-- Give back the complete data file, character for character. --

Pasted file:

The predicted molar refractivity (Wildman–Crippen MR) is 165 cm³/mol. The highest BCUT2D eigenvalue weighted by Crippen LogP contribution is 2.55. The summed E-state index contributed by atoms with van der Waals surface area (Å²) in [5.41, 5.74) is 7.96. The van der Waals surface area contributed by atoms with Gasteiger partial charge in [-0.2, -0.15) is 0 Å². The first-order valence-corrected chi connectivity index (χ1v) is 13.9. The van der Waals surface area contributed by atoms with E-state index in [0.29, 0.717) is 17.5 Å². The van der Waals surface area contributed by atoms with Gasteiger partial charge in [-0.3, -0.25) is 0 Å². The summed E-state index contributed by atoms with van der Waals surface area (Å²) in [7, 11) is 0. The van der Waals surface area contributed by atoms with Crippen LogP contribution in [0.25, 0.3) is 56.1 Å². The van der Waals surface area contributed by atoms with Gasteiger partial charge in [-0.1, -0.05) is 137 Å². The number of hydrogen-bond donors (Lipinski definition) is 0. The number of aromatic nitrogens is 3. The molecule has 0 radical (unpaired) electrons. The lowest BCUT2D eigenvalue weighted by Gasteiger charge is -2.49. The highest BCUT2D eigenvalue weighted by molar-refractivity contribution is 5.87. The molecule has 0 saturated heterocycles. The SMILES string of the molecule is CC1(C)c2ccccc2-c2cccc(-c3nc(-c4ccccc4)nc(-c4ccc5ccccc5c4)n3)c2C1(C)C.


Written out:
The predicted molar refractivity (Wildman–Crippen MR) is 165 cm³/mol. The highest BCUT2D eigenvalue weighted by Crippen LogP contribution is 2.55. The summed E-state index contributed by atoms with van der Waals surface area (Å²) in [5.41, 5.74) is 7.96. The van der Waals surface area contributed by atoms with Gasteiger partial charge in [-0.2, -0.15) is 0 Å². The first-order valence-corrected chi connectivity index (χ1v) is 13.9. The van der Waals surface area contributed by atoms with E-state index in [0.29, 0.717) is 17.5 Å². The van der Waals surface area contributed by atoms with Gasteiger partial charge in [-0.3, -0.25) is 0 Å². The summed E-state index contributed by atoms with van der Waals surface area (Å²) in [7, 11) is 0. The van der Waals surface area contributed by atoms with Crippen LogP contribution in [0.25, 0.3) is 56.1 Å². The van der Waals surface area contributed by atoms with Gasteiger partial charge in [-0.1, -0.05) is 137 Å². The number of hydrogen-bond donors (Lipinski definition) is 0. The number of aromatic nitrogens is 3. The molecule has 0 radical (unpaired) electrons. The lowest BCUT2D eigenvalue weighted by Gasteiger charge is -2.49. The highest BCUT2D eigenvalue weighted by molar-refractivity contribution is 5.87. The molecule has 0 saturated heterocycles. The SMILES string of the molecule is CC1(C)c2ccccc2-c2cccc(-c3nc(-c4ccccc4)nc(-c4ccc5ccccc5c4)n3)c2C1(C)C.